All cars depreciate as wear and tear, market demand, subsequent redesigns and economic forecasts reduce the value of a particular vehicle over time. In fact, the simple act of driving off the dealer’s lot removes a significant chunk of your car’s value on day one — and in the first year alone, your car could be worth over 20 percent less than what you paid for it. But proper maintenance and careful driving can help to mitigate depreciation, extending your car’s lifespan and preserving its resale value.

How much do cars depreciate?

On average, cars lose around 10 to 15 percent of their value per year, with higher depreciation rates near the beginning of the vehicle’s lifespan. But some cars lose value faster than others: according to Edmunds, new cars lose between 6 and 45 percent of their value in the first year of ownership.

The amount of depreciation for your vehicle depends heavily on its make, model, model year, mileage and powertrain, among other factors. In general, luxury vehicles and electric cars have the highest depreciation rates, while trucks and hybrids tend to retain their value better. A 2023 study by iSeeCars found that trucks have an average five-year depreciation rate of just 34.8 percent, while EVs depreciate by an average of 49.1 percent in the first five years of ownership.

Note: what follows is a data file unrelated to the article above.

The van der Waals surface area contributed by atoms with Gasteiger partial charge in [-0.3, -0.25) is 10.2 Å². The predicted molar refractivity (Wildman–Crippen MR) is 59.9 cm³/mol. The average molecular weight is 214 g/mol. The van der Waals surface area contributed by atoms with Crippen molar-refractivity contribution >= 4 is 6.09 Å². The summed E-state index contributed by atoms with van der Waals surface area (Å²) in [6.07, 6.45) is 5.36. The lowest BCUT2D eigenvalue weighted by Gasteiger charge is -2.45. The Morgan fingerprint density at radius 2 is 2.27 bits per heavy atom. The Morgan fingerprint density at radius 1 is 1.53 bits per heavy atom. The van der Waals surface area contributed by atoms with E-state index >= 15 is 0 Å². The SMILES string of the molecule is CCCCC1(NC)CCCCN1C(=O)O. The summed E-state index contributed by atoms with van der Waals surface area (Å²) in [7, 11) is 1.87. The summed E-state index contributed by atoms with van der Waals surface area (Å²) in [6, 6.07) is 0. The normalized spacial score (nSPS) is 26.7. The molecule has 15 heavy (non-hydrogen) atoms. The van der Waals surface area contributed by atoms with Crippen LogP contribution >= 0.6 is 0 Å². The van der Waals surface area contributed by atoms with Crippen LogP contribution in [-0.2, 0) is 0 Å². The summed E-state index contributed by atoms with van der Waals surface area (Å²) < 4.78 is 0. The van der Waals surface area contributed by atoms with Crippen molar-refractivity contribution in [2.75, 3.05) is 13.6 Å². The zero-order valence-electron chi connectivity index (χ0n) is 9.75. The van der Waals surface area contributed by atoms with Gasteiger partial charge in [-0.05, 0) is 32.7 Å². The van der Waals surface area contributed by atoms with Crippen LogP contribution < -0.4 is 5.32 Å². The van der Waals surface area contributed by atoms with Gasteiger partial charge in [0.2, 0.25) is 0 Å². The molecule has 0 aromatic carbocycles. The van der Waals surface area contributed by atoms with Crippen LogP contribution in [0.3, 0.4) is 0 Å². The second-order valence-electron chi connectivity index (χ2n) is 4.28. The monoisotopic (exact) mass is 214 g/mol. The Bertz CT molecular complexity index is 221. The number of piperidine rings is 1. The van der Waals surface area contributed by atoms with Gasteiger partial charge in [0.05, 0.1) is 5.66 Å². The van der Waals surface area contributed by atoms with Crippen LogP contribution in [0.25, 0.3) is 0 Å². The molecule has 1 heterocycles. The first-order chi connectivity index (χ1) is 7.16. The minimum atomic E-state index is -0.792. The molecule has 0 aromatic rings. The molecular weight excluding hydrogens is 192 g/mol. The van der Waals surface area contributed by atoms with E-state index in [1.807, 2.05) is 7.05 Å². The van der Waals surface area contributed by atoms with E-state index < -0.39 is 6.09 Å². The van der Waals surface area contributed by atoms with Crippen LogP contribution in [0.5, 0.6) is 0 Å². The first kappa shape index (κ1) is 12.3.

In other words, your vehicle could lose close to 50 percent of its value before you’ve fully paid off your auto loan. That’s why products like gap insurance and new car replacement insurance exist — to offer financial protection for this major investment while depreciation is at its highest rate.

New car depreciation

New cars generally depreciate more quickly than older ones. A commonly quoted statistic says that new cars lose 10 percent or more of their value the minute you leave the dealer’s lot, and it’s true that any vehicle will lose value more rapidly during the first five years of ownership. Insurance rates for new cars are also higher, reflecting the initial value that’s lost quickly in the first year of a car’s life.

For some, the rapid depreciation rates of new cars may be a reason to avoid buying new and opt for a used vehicle instead. Others choose to lease their car rather than buying it. An auto lease allows individuals to drive a new car without taking on the financial burden of car depreciation by simply paying to use the vehicle during its period of fastest depreciation and returning it when it’s lost much of its value.

Used car depreciation